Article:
Halogen bulbs, introduced on the market since 1959, represent the evolution of the traditional incandescent tungsten filament light bulb, the “traditional light bulbs“. In the bulb of these bulbs is added halogen gas (normally bromine or iodine) which allows the tungsten atoms to settle again on the filament after a “cycle”, the so-called “halogen cycle”. In this way the filament can reach higher temperatures, emitting more light, and last longer.
The filament can be heated up to over 3000 K, therefore these bulbs reach very high temperatures during their operation, of the order of some hundreds of degrees, and for this reason they must not be touched when they are turned on. Halogen bulbs are available in the classic teardrop, sphere, candle, twisted, linear and aluminized or dichroic reflectors with different beam widths as shown in Lighting Hire in Hamilton.
The operation can be at mains voltage (230 V) or at very low voltage (typically 12 V) and, by virtue of the typology, they can be characterized by an average nominal duration that varies from 2,000 to 5,000 hours or from 2 to 5 times the life of an incandescent bulb.
Most halogen bulbs can be adjusted directly and without problems. However the very low voltage one requires a device to transform the supply voltage and this must be compatible with the dimmer used to regulate the luminous flux. To check compatibility, contact the manufacturer of the bulbs or Lighting Hire in Hamilton experts.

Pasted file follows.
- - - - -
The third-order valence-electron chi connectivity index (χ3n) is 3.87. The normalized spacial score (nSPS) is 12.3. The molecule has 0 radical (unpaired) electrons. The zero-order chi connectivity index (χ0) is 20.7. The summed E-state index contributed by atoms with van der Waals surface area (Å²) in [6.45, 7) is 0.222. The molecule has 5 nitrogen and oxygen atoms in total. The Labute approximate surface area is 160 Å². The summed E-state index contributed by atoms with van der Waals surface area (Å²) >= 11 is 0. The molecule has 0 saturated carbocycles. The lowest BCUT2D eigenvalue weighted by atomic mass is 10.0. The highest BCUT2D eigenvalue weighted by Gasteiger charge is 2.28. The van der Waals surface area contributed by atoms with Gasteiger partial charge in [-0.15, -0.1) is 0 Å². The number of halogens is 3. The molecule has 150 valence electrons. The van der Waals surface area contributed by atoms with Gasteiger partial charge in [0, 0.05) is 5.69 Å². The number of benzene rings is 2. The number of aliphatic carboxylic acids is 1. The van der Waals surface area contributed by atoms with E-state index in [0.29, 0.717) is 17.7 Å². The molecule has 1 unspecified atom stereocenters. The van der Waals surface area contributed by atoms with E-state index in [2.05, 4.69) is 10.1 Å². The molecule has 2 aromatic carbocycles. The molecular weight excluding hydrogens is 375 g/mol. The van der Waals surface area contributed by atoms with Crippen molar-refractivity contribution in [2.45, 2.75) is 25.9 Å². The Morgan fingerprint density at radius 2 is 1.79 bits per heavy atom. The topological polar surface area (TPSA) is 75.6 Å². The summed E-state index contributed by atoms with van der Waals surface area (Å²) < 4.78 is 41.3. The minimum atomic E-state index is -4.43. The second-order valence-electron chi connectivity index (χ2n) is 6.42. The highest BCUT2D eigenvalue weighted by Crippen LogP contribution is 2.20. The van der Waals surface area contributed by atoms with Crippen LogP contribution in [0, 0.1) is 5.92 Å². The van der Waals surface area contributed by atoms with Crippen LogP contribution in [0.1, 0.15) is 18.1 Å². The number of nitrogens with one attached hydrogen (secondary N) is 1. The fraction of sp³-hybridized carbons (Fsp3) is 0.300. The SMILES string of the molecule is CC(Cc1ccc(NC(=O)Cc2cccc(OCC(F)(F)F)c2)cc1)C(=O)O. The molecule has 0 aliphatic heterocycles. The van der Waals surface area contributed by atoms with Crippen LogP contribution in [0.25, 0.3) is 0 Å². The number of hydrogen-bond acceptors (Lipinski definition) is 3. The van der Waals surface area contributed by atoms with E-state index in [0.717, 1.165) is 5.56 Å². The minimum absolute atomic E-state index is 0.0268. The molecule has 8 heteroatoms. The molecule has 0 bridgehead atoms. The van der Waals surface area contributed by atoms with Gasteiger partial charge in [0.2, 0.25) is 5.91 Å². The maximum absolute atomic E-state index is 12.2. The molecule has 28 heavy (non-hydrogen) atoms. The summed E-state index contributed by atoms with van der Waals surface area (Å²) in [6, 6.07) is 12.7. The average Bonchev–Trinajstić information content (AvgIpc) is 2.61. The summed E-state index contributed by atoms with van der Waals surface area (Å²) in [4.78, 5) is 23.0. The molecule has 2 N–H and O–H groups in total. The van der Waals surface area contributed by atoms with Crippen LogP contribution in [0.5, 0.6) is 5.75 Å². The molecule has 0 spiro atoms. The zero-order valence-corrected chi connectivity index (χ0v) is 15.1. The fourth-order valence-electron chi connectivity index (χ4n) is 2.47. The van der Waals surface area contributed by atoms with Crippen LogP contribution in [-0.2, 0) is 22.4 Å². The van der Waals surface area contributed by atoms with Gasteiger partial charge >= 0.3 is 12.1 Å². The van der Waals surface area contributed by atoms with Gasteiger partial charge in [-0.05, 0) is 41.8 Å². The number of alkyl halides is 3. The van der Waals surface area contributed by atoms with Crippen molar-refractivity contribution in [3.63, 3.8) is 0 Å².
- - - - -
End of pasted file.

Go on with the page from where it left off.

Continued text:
Halogen bulbs in general have a luminous efficiency of up to 28 lumens / watt and, for the same light output, they allow energy savings of up to 30% compared to a traditional incandescent bulb. For example, a 65/70 watt light bulb emits the same amount of light as a 100 watt incandescent bulb.
With the introduction of the new mandatory energy label from September 2013, for some types of halogen bulbs we could see a change of energy class from C to D. For the disposal of incandescent and halogen bulbs it is necessary to verify the indications for the disposal of solid urban waste of the municipality as there are no unambiguous provisions on the matter.
The halogen lamp is a particular type of incandescent lamp, which differs from traditional incandescent bulbs, very common in our homes. The basics of the operation of halogen lamps are the same as for traditional lamps: the glass bulb has a thin tungsten filament inside it which, by heating, allows the current to circulate. The difference is that in halogen lamps a halogen gas is added to tungsten which allows the filament to reach higher temperatures, producing a whiter, warmer and more intense light than that generated by normal light bulbs.